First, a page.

I claim:

1. A packing ring embodying a filler ring having soft metal upon a sealing contact surface, and annular channel-shaped retaining rings ofrelatively harder metal embracing the filler ring laterally, the circumferential flanges of said retaining rings being adapted to bear against the surface with which the. soft metal has sealing contact to prevent any escape of the soft metal beyond the retainin ri s.

2. A packlng ring, embodying an annular filler, a soft metal casing surrounding said filler, and annular channel-shaped retaining rings of relatively harder metal embracing the filler and casing laterally, the circumferential flanges of said retaining rings being adapted to bear against the surfaces with which the casing has sealing contact to prevent any escape of the casing beyond the retaining rings.


Referenced by
Citing PatentFiling datePublication dateApplicantTitle
US2467742 *May 20, 1944Apr 19, 1949Laval Separator Co DeCentrifugal bowl with reciprocating valve for separating sludgecontaining liquids
US2538529 *Dec 18, 1945Jan 16, 1951Komline Sanderson Eng CorpCentrifuge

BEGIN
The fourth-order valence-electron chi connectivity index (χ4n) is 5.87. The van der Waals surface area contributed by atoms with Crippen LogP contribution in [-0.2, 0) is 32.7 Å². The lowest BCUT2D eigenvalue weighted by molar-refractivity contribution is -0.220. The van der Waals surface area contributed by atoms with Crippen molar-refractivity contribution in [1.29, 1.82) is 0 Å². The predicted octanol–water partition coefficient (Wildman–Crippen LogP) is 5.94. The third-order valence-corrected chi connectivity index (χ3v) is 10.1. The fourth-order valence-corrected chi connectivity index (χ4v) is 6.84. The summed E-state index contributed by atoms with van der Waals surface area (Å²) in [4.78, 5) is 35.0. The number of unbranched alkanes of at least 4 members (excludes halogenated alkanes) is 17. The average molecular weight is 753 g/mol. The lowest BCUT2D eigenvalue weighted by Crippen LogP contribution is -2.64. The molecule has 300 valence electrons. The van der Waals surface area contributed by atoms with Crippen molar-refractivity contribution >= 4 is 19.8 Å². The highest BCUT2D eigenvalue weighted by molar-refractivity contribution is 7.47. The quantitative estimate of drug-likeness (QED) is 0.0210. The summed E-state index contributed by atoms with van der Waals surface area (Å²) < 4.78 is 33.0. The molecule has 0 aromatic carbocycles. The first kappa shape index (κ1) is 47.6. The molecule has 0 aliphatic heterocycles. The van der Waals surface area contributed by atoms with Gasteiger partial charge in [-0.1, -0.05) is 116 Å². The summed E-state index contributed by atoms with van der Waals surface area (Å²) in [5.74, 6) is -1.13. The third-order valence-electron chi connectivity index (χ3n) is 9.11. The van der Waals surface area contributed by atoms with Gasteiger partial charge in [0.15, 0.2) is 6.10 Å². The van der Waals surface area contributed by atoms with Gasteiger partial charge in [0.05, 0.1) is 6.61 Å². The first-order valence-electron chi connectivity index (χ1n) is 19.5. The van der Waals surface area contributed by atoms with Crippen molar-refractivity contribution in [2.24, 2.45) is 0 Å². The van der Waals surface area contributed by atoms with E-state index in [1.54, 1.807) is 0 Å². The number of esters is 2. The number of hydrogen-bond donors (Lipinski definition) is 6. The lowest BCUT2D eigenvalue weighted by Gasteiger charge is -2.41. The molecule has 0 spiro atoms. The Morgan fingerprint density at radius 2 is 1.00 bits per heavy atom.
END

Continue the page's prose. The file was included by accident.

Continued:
US2840262 *Jul 6, 1954Jun 24, 1958Vickers Armstrongs LtdClosure seal
US3481613 *Sep 26, 1966Dec 2, 1969British Aircraft Corp LtdStatic fluid-tight seals
US3492011 *Aug 30, 1966Jan 27, 1970Armstrong Cork CoLaminated gasket construction
US3576330 *Jan 26, 1970Apr 27, 1971Armstrong Cork CoRubber metal laminated gasket construction
US3841035 *Jul 19, 1971Oct 15, 1974Gen Atomic CoConcrete pressure vessel
US4143852 *Jan 7, 1976Mar 13, 1979Robert WienerReusable gasket for use in and in combination with a molding apparatus
US4444403 *Jun 21, 1982Apr 24, 1984Camco, IncorporatedThermal and/or corrosion seal for a well tool
US4807891 *Jul 6, 1987Feb 28, 1989The United States Of America As Represented By The Secretary Of The Air ForceElectromagnetic pulse rotary seal
US5252365 *Jan 28, 1992Oct 12, 1993White Engineering CorporationDepositing metal to form carbide, depositing second metal to lubricate
US5407214 *Dec 31, 1991Apr 18, 1995Lew; Hyok S.Fire barrier gasket seal
US20100072707 *Jan 22, 2008Mar 25, 2010Cameron International CorporationMetal encapsulated composite seal
DE3821893A1 *Jun 29, 1988Apr 27, 1989Josef NemetzSealing ring with guide
DE10055435B4 *Nov 9, 2000May 29, 2013Mitsubishi Denki K.K.Zylinder-Kraftstoffeinspritzventile
U.S. Classification277/642, 220/378, 277/652, 384/130
International ClassificationF16J15/32, F04B53/16, F04B53/00
Cooperative ClassificationF04B53/164, F16J15/32
European ClassificationF04B53/16C2, F16J15/32